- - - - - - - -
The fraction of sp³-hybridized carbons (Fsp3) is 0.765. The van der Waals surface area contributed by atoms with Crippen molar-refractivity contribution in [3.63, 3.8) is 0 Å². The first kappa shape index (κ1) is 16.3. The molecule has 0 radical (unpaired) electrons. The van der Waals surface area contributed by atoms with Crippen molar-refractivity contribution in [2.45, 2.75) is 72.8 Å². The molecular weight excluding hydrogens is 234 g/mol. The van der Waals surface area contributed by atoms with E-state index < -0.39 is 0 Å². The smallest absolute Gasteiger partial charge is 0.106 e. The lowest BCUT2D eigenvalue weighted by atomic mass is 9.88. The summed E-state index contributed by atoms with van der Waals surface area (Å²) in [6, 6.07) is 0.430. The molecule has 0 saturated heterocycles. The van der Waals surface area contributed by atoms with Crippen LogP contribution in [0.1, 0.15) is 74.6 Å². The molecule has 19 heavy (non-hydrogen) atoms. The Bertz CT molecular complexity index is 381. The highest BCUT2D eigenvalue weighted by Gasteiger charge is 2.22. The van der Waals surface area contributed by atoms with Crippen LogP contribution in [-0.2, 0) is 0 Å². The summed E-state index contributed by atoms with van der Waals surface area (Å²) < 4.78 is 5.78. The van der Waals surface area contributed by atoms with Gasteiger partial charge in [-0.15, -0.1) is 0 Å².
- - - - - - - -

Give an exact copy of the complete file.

The fraction of sp³-hybridized carbons (Fsp3) is 0.765. The van der Waals surface area contributed by atoms with Crippen molar-refractivity contribution in [3.63, 3.8) is 0 Å². The first kappa shape index (κ1) is 16.3. The molecule has 0 radical (unpaired) electrons. The van der Waals surface area contributed by atoms with Crippen molar-refractivity contribution in [2.45, 2.75) is 72.8 Å². The molecular weight excluding hydrogens is 234 g/mol. The van der Waals surface area contributed by atoms with E-state index < -0.39 is 0 Å². The smallest absolute Gasteiger partial charge is 0.106 e. The lowest BCUT2D eigenvalue weighted by atomic mass is 9.88. The summed E-state index contributed by atoms with van der Waals surface area (Å²) in [6, 6.07) is 0.430. The molecule has 0 saturated heterocycles. The van der Waals surface area contributed by atoms with Crippen LogP contribution in [0.1, 0.15) is 74.6 Å². The molecule has 19 heavy (non-hydrogen) atoms. The Bertz CT molecular complexity index is 381. The highest BCUT2D eigenvalue weighted by Gasteiger charge is 2.22. The van der Waals surface area contributed by atoms with Crippen LogP contribution in [-0.2, 0) is 0 Å². The summed E-state index contributed by atoms with van der Waals surface area (Å²) < 4.78 is 5.78. The van der Waals surface area contributed by atoms with Gasteiger partial charge in [-0.15, -0.1) is 0 Å².